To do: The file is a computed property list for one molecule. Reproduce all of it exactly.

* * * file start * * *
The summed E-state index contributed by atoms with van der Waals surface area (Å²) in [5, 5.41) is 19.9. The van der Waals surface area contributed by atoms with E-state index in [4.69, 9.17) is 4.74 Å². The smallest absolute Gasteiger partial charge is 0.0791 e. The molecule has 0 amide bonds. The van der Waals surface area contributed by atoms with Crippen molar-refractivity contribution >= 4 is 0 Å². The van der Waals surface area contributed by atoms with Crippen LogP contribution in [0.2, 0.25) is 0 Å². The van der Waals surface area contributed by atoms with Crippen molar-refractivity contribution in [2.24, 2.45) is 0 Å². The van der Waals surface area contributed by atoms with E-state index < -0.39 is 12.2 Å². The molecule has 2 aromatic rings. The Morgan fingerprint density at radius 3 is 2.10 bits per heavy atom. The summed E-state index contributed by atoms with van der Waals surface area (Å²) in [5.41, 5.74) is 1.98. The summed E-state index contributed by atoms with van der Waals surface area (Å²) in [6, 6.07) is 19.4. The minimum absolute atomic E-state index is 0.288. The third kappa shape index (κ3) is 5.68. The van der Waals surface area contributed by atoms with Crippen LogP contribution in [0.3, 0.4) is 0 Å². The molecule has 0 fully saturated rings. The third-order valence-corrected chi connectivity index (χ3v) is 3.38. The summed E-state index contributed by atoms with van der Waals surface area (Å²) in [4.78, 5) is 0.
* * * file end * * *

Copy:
The summed E-state index contributed by atoms with van der Waals surface area (Å²) in [5, 5.41) is 19.9. The van der Waals surface area contributed by atoms with E-state index in [4.69, 9.17) is 4.74 Å². The smallest absolute Gasteiger partial charge is 0.0791 e. The molecule has 0 amide bonds. The van der Waals surface area contributed by atoms with Crippen molar-refractivity contribution >= 4 is 0 Å². The van der Waals surface area contributed by atoms with Crippen LogP contribution in [0.2, 0.25) is 0 Å². The van der Waals surface area contributed by atoms with Crippen molar-refractivity contribution in [2.24, 2.45) is 0 Å². The van der Waals surface area contributed by atoms with E-state index < -0.39 is 12.2 Å². The molecule has 2 aromatic rings. The Morgan fingerprint density at radius 3 is 2.10 bits per heavy atom. The summed E-state index contributed by atoms with van der Waals surface area (Å²) in [5.41, 5.74) is 1.98. The summed E-state index contributed by atoms with van der Waals surface area (Å²) in [6, 6.07) is 19.4. The minimum absolute atomic E-state index is 0.288. The third kappa shape index (κ3) is 5.68. The van der Waals surface area contributed by atoms with Crippen LogP contribution in [0.3, 0.4) is 0 Å². The molecule has 0 fully saturated rings. The third-order valence-corrected chi connectivity index (χ3v) is 3.38. The summed E-state index contributed by atoms with van der Waals surface area (Å²) in [4.78, 5) is 0.